14. We are in new times, for sure. What I am not sure of is life ever returning to what it was, due to disturbing current events, and the knowledge that this is not the last pandemic that will ever come through. But you have cardinals, and so much rural beauty! I have cardinal envy. πŸ™‚ I wish we had those bright red birds, but am grateful for all the various unique birds and critters here. I wouldn’t mind giving you some voles, however, if you are short any. πŸ™‚ It is a bumper year for voles, digging tunnels everywhere, eating my strawberries, uprooting plants. I think even Cinnial would have been done in by voles. πŸ™‚

  15. I’m more sanguine than some about the virus, perhaps because I grew up having to cope with polio, rheumatic fever, and so on. We took precautions in those days, but we weren’t paralyzed by fear. We went to school and to church, and families and friends visited regularly. The swimming pools closed for polio, and we were used to seeing quarantine signs in the homes of sick people, but otherwise? Life went on — just as the sounds of your summer continue.

    As for the vaccine? The CDC reports that last year’s flu vaccine was 50% effective against influenza B/Victoria viruses and 37% effective against influenza A(H1N1). Anyone who expects a Covid virus vaccine to be a ‘magic bullet’ is going to be disappointed. Magical thinking isn’t the answer. So, on we go. Me? I’m dreaming of October, or at least an end to this debilitating heat!

    1. To be sure, polio was a terrible scourge. But it seems to me that Covid-19 is in a different category and has the potential to be a world changer. We, of course, won’t know this until many, many years from now. And I fear you’re right about the vaccine, which I shall nevertheless get as soon as it has been proven safe and reliable. Just as I do with the seasonal flu shot. And a note of hope: I haven’t gotten the seasonal flue since I’ve started getting the shots. Before then, I got the flu regularly.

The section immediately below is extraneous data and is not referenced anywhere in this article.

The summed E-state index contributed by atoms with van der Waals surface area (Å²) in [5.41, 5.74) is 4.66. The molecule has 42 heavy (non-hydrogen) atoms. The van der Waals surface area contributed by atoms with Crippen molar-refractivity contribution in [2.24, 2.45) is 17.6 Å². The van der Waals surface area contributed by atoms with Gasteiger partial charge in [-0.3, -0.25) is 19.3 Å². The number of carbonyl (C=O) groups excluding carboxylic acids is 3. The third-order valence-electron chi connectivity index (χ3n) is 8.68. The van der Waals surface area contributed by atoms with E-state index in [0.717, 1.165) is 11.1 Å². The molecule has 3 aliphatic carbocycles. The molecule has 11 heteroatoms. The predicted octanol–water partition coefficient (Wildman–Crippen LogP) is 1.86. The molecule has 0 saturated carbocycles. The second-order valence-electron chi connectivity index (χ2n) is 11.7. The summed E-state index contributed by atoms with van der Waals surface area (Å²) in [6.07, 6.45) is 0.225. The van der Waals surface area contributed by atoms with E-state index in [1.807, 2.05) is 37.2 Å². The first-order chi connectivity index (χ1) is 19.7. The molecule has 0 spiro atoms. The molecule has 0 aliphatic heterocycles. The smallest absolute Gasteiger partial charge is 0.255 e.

1. Just a note — I stopped by to chat with my pharmacist last week, just because I hadn’t seen him in so long, and he told me that they expected deliveries of the flu vaccine to begin in a week or so. That would be this week, or next. He advised getting it early, since they think there may be more demand than usual for it this year (I wonder why!) and there could be shortages. Like you, I always get the shot, and I’ve not had the flu in decades. Can you hear me knocking on my nice, wooden desk?

      2. Someone smart told me that the flu vaccine is variably effective because the powers that be never know exactly which strain of flu will be around each winter. But that Covid-19 is a very specific virus so, like with measles or smallpox, the vaccine will be highly effective. I hope my smart friend is right.

  16. Normal life seems like another world. It’s hard for me to imagine ever sitting comfortably in a restaurant again.

    I always feel sad when I hear the crickets instead of the frogs because it means time is passing more quickly than I expected. But then I remember it means reading season is coming and I feel happy.

  17. Thank you for sharing these serene moments of nature from your patio. While we listen to the critters sing and call to each other, we continue to pray for a vaccine/treatment to end this madness.